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Melanoma/Skin Cancer Health Center

Preventing Skin Cancer in Youths: Appeal to Vanity

Task Force Counsels Docs to Use Appearance-Based Approaches for Fair-Skinned Youth
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WebMD Health News
Reviewed by Louise Chang, MD

May 7, 2012 -- If you're young, fair-skinned, and have a doctor's appointment soon, here's a prediction.

Your doctor may give you a gentle lecture about sun protection. He or she may appeal to your vanity to reduce sun exposure now and the risk of skin cancer later.

The counseling sessions are a new recommendation from the U.S. Preventive Services Task Force. The independent group of experts reviews evidence and makes recommendations about preventive health services.

According to the new recommendation, doctors should conduct appearance-based behavioral counseling for their fair-skinned patients, 10 to 24 years old. They should warn them of the ill effects of too much sun on their appearance. They should encourage sun-safe behaviors such as wearing sunscreen and hats.

Why focus on appearance? "The outcome of skin cancer is so far down the road [for these age groups] it's not terribly relevant," says Virginia A. Moyer, MD, MPH, chair of the task force and professor of pediatrics at Baylor College of Medicine in Houston.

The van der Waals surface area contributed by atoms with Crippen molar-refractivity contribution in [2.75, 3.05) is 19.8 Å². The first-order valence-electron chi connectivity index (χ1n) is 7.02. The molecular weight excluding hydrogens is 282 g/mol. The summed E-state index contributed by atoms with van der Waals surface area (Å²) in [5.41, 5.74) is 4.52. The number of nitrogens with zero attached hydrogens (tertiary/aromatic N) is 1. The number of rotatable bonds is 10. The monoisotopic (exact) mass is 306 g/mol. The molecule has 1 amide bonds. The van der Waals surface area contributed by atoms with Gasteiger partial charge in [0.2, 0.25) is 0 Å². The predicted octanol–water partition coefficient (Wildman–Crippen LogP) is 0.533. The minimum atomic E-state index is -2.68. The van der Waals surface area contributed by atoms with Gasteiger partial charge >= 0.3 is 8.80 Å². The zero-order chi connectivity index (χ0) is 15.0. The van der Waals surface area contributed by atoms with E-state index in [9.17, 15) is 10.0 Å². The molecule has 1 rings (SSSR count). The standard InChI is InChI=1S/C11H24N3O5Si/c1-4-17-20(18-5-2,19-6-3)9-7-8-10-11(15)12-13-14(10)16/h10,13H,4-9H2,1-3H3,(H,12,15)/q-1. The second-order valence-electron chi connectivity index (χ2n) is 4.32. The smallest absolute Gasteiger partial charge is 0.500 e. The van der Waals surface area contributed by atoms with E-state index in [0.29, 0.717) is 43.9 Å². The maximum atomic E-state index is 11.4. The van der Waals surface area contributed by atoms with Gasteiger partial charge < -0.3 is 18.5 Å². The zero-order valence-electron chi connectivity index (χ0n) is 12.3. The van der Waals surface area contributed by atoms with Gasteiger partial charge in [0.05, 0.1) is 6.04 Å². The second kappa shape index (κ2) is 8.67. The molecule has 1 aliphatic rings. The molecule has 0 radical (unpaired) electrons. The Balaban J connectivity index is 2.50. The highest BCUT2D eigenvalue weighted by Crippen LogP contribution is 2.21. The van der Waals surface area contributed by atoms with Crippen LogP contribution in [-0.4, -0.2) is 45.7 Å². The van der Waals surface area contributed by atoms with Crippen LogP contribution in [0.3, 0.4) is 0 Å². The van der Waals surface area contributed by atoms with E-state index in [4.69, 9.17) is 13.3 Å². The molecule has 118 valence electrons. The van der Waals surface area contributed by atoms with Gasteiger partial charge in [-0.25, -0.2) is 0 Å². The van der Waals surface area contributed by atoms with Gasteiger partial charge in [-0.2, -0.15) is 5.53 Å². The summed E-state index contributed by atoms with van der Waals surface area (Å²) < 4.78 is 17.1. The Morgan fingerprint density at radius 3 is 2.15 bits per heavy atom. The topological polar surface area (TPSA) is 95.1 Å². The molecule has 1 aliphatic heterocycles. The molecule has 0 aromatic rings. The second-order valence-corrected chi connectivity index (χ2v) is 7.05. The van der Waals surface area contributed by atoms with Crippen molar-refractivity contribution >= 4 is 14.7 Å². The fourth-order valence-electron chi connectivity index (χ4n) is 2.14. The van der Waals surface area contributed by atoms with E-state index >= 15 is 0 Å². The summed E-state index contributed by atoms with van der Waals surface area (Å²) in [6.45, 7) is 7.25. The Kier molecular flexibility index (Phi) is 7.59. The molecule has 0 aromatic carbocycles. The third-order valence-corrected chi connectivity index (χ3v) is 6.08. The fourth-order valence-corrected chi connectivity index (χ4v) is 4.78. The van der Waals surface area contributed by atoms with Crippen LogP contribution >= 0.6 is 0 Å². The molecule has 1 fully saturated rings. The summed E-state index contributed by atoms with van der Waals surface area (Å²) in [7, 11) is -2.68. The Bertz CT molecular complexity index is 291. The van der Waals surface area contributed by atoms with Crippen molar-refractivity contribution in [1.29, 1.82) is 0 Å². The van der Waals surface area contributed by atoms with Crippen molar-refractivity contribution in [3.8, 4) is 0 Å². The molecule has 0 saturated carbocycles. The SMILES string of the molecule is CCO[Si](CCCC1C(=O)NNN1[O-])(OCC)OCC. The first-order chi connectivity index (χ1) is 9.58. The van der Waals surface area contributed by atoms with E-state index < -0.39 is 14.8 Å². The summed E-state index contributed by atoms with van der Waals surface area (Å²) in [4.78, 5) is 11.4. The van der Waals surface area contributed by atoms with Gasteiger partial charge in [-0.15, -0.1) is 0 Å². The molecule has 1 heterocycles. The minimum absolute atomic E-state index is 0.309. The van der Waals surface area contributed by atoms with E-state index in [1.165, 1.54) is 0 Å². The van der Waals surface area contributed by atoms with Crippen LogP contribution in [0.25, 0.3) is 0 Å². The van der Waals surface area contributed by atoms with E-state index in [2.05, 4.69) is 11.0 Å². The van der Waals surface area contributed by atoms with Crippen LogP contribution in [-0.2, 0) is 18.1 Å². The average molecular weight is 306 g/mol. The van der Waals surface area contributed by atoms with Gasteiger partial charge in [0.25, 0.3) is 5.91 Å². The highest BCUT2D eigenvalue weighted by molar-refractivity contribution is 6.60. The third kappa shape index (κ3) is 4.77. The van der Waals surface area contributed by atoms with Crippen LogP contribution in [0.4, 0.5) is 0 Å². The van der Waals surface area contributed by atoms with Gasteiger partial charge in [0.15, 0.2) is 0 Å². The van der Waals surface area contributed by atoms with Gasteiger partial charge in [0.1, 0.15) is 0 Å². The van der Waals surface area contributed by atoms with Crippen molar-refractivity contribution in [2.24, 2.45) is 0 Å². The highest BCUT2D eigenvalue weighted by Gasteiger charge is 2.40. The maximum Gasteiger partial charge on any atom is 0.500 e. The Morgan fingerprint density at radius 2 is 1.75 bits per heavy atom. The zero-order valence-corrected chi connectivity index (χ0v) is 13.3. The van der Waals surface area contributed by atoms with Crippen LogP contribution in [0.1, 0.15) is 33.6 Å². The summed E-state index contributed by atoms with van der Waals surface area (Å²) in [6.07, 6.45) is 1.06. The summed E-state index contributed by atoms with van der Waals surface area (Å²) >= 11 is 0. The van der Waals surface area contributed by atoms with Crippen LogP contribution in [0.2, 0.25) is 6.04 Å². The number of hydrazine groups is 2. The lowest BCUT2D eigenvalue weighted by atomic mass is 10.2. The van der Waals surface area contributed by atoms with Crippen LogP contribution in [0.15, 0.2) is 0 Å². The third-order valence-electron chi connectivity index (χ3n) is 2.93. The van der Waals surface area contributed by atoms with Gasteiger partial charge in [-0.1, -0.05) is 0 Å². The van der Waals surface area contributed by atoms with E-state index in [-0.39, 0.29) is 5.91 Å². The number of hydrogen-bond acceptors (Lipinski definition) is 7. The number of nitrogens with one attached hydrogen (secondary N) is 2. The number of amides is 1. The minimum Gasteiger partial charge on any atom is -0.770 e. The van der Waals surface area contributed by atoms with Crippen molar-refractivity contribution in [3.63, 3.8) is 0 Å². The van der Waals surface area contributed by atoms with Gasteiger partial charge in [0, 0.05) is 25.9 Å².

Why 10 to 24 and fair-skinned only? That's where the evidence is strong and the studies have been done, Moyer says.

"We certainly aren't telling other people to ignore this," she says of older and darker-skinned people.

The new recommendation is published in the Annals of Internal Medicine.

Counseling to Prevent Skin Cancer

Skin cancer is diagnosed in more than 2 million Americans annually. It includes basal cell carcinoma and squamous cell carcinoma, and the more deadly melanoma.

The task force looked at studies published on the effects of behavioral counseling about sun protection since 2003. This recommendation is an update.

New evidence does suggest the interventions can moderately improve sun protection habits in fair-skinned young people, the task force concludes.

An effective strategy, they found, was to focus on skin-aging effects from the sun.

A doctor may show a patient photos taken with a UV camera, for instance, to demonstrate how much ultraviolet rays can damage the skin, even of a young person.

The task force found a variety of interventions, such as reading a booklet, watching a video, or having peer counseling, can work. The interventions studied showed results, such as a decrease in skin pigment a year later.

There is not enough evidence to recommend the counseling in those older than 24, Moyer says.

Doctors can determine if a person is fair-skinned by simply looking at the skin. Freckling and frequent burning are also signs of fair skin.

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